By FD for APCNews PRAGUE, Czech Republic, 24 May 2007
Fifty-three percent of participants to wireless internet trainings in Africa have installed one or more wireless networks since the training. This is what a survey about the impact of the APC-led ‘Capacity Building for Community Wireless Connectivity in Africa’ project reveals.
The survey was conducted in August 2006 and early 2007 with 88 out of 140 workshop participants to four regional training workshops in English and French held in different regions of Africa between 2004 and 2006. Full survey results surfaced on March 18 2007.
Fifty-eight percent of the trainees who responded to the survey indicated that they had, subsequent to their training, also “trained others on the subject of wireless technology.”
Furthermore, more then half the respondents were reputed having advised others on building wireless networks. Many of them also said they shared the training materials with others.
The evaluation of the two year project was awaited with great anticipation since it represents an ambitious precedent that could well be replicated. “The results are encouraging, especially in light of TRICALCAR (a wireless project that has just recently been kicked off on another continent, in South America),” said Karel Novotny, one of the key wireless figures at the Association for Progressive Communications (APC).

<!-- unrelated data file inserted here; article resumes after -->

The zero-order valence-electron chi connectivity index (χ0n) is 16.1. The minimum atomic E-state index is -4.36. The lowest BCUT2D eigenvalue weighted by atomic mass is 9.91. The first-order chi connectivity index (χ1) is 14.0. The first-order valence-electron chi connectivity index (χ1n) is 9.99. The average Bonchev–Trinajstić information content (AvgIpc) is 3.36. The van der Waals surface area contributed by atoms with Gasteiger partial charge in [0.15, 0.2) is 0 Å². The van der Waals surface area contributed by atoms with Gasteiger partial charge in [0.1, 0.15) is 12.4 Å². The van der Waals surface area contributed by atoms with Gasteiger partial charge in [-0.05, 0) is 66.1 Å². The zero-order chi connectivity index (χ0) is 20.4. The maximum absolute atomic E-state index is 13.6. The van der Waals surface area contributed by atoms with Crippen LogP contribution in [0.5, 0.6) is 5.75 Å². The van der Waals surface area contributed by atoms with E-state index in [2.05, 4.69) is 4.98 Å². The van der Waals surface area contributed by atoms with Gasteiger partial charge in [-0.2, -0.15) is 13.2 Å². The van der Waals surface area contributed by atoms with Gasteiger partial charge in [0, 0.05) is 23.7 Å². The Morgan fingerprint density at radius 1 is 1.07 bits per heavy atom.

“One of the positive outcomes of the survey is that in general, participants rated the community aspect of the workshops highly,” added Novotny. The results do show that participants appreciated the responsiveness of trainers and mentioned the advantages brought about by an atmosphere of sharing that were privileged at workshops.
The evaluation showed that there are some gender differences in using skills acquired at the workshops. While men have had much more experiences with actually building and maintaining wireless networks, women participants became more involved in further promotion of the subject, such as providing training, sharing training material or advising others on the subject.
For workshop organizers, it was equally interesting to see the impediments that prevented some participants from putting their knowledge at work. Those who did not install any wireless networks since they participated in the APC-coordinated workshops most often mentioned a lack of wireless equipment to do so.
Assisting with getting hardware for the development of wireless networks is something many participants called for. This useful suggestion will be kept for follow-up activities.
Capacity Building for Community Wireless Connectivity in Africa involved a number of partners and experts on wireless technology and was supported by the International Development Research Centre (IDRC) and Open Society Institute (OSI).